Non-Thermal Activation of Reactions of Organic Molecules on Si(001)- Molecular Beam and Scanning Tunneling Microscopy Experiments
In the presented cumulative thesis, the reaction of different organic molecules on Si(001) surface are studied by using molecular beam techniques and scanning tunneling microscopy. The obtained results are discussed with a special focus on the dynamics of the reactions, the underlying potential ener...
Scanning tunneling microscopy Molecular beam Semiconductor Surface Science Adsorption Dynamics Tip electric field Potential energy curve
Rastertunnelmikroskopie Molekularstrahl Halbleiter Oberflächenphysik Adsorptionsdynamik STM-Spitze Elektrisches Feld Potentielle Energiekurve
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|Summary:||In the presented cumulative thesis, the reaction of different organic molecules on Si(001) surface are studied by using molecular beam techniques and scanning tunneling microscopy. The obtained results are discussed with a special focus on the dynamics of the reactions, the underlying potential energy curve, and the resulting possibility to control these reactions.
In the first part, we used molecular beam experiments to investigate the adsorption pathway of methanol, water, and acetylene on Si(001). We found that the adsorption of these three molecules proceeds via an intermediate state. The binding energy of the intermediate state e_d depends on the configuration of the molecule and the resulting type of the intermediate. The difference between e_d and the conversion barrier from the intermediate into the final state e_a, is found to be e_d − e_a = 0.37, 0.36, 0.16 eV for methanol, water, and acetylene respectively. By comparing our results to well-established systems such as diethyl ether and ethylene on Si(001), we conclude on a low activated and fast conversion process from the intermediate into the final state for the three molecules. The conversion in the case of methanol and water proceeds via a proton-transfer reaction, which is known to be more facile than the O-C cleavage in the case of ether adsorption. The fast conversion for acetylene is attributed to the weak binding energy of the molecule in the intermediate, which involves the weaker three center bond between the Pi electrons of the molecule and the positively charged D_down state of the silicon dimer in combination with a generally high reactivity of the triple bond. Based on these results on the energetics with substantial differences for these systems, a comprehensive study of the adsorption dynamics of these molecules was carried out by determining the dependence of the initial sticking coefficient s0 on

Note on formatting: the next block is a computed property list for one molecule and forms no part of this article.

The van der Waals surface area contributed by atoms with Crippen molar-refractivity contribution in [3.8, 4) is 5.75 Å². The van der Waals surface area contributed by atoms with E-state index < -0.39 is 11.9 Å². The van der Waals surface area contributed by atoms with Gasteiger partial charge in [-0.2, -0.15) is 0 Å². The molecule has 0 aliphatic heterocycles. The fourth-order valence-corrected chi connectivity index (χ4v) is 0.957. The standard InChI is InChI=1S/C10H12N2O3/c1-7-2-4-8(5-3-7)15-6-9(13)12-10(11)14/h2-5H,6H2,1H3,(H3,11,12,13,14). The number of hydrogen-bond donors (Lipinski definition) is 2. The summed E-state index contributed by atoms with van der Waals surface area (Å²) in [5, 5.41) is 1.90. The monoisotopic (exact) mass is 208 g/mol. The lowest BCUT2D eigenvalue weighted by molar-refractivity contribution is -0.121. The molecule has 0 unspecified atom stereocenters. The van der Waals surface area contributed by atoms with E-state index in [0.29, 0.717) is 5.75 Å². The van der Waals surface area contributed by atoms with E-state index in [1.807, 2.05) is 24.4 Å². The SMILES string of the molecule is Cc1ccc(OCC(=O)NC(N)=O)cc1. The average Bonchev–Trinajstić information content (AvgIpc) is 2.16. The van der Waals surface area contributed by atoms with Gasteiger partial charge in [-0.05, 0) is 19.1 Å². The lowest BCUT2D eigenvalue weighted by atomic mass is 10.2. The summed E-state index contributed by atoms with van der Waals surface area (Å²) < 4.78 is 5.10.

the kinetic energy of the adsorbing molecules, E_kin. We found that the main factor governing the adsorption dynamics is the type of the intermediate state, regardless the details of the adsorbed molecules or their possible further reaction, i.e., the conversion to the final state. The different dependence of the s_0 on the E_kin allows to control the reaction with respect to adsorption into the intermediate state.
In the second part of the thesis, a further manipulation of the adsorbates after the conversion from the intermediate into the final state is discussed. The system of
diethyl ether on Si(001) is taken as an example as it shows two different configurations in the final state. Mutual conversions between the two configurations is observed by using scanning tunneling microscopy. This conversion between the two sub-states is attributed to a field-assisted thermally activated hopping of the alkyl fragment of the cleaved diethyl ether on top of one Si dimer. The relative hopping rate shows clear dependence on the bias voltage, but remains constant when varying the tunneling current. This observation is attributed to a reduction of the energy barrier by depolarizing the C-Si bond by the electric field of the negative STM tip. The energetic contribution of the field was found to be at least 0.3 eV, which correlates well with the value of the electric field at the respective distance between tip and sample.|
|Physical Description:||53 Pages|